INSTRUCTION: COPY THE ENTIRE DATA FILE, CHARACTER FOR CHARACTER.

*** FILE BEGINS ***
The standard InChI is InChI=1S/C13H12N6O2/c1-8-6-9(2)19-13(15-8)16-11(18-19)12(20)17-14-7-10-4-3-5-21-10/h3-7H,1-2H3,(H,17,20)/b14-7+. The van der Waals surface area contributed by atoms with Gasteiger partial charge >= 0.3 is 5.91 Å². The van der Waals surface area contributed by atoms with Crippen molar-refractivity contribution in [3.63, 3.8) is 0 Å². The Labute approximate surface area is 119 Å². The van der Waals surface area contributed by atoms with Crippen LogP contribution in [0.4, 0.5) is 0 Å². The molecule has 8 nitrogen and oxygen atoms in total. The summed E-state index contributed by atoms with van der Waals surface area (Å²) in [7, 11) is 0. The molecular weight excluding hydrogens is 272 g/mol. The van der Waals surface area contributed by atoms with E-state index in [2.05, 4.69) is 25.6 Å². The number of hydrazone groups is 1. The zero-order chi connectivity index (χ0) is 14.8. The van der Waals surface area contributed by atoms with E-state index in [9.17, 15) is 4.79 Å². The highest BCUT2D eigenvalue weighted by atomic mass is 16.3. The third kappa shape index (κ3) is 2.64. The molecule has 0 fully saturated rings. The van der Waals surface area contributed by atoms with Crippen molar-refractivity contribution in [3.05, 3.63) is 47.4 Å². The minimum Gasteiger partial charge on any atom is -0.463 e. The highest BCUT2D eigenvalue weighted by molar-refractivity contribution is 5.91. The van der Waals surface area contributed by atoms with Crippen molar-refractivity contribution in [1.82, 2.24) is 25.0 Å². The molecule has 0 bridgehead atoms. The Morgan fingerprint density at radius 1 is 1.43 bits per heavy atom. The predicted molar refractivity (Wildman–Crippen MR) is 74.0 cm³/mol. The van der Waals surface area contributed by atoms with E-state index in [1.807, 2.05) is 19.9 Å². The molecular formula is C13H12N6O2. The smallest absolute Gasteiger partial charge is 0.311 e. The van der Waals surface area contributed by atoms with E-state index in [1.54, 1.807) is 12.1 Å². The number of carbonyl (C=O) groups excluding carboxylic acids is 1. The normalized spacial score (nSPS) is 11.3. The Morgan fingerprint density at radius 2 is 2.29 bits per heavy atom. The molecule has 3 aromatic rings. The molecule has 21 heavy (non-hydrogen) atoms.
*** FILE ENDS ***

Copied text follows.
The standard InChI is InChI=1S/C13H12N6O2/c1-8-6-9(2)19-13(15-8)16-11(18-19)12(20)17-14-7-10-4-3-5-21-10/h3-7H,1-2H3,(H,17,20)/b14-7+. The van der Waals surface area contributed by atoms with Gasteiger partial charge >= 0.3 is 5.91 Å². The van der Waals surface area contributed by atoms with Crippen molar-refractivity contribution in [3.63, 3.8) is 0 Å². The Labute approximate surface area is 119 Å². The van der Waals surface area contributed by atoms with Crippen LogP contribution in [0.4, 0.5) is 0 Å². The molecule has 8 nitrogen and oxygen atoms in total. The summed E-state index contributed by atoms with van der Waals surface area (Å²) in [7, 11) is 0. The molecular weight excluding hydrogens is 272 g/mol. The van der Waals surface area contributed by atoms with E-state index in [2.05, 4.69) is 25.6 Å². The number of hydrazone groups is 1. The zero-order chi connectivity index (χ0) is 14.8. The van der Waals surface area contributed by atoms with E-state index in [9.17, 15) is 4.79 Å². The highest BCUT2D eigenvalue weighted by atomic mass is 16.3. The third kappa shape index (κ3) is 2.64. The molecule has 0 fully saturated rings. The van der Waals surface area contributed by atoms with Crippen molar-refractivity contribution in [3.05, 3.63) is 47.4 Å². The minimum Gasteiger partial charge on any atom is -0.463 e. The highest BCUT2D eigenvalue weighted by molar-refractivity contribution is 5.91. The van der Waals surface area contributed by atoms with Crippen molar-refractivity contribution in [1.82, 2.24) is 25.0 Å². The molecule has 0 bridgehead atoms. The Morgan fingerprint density at radius 1 is 1.43 bits per heavy atom. The predicted molar refractivity (Wildman–Crippen MR) is 74.0 cm³/mol. The van der Waals surface area contributed by atoms with E-state index in [1.807, 2.05) is 19.9 Å². The molecular formula is C13H12N6O2. The smallest absolute Gasteiger partial charge is 0.311 e. The van der Waals surface area contributed by atoms with E-state index in [1.54, 1.807) is 12.1 Å². The number of carbonyl (C=O) groups excluding carboxylic acids is 1. The normalized spacial score (nSPS) is 11.3. The Morgan fingerprint density at radius 2 is 2.29 bits per heavy atom. The molecule has 3 aromatic rings. The molecule has 21 heavy (non-hydrogen) atoms.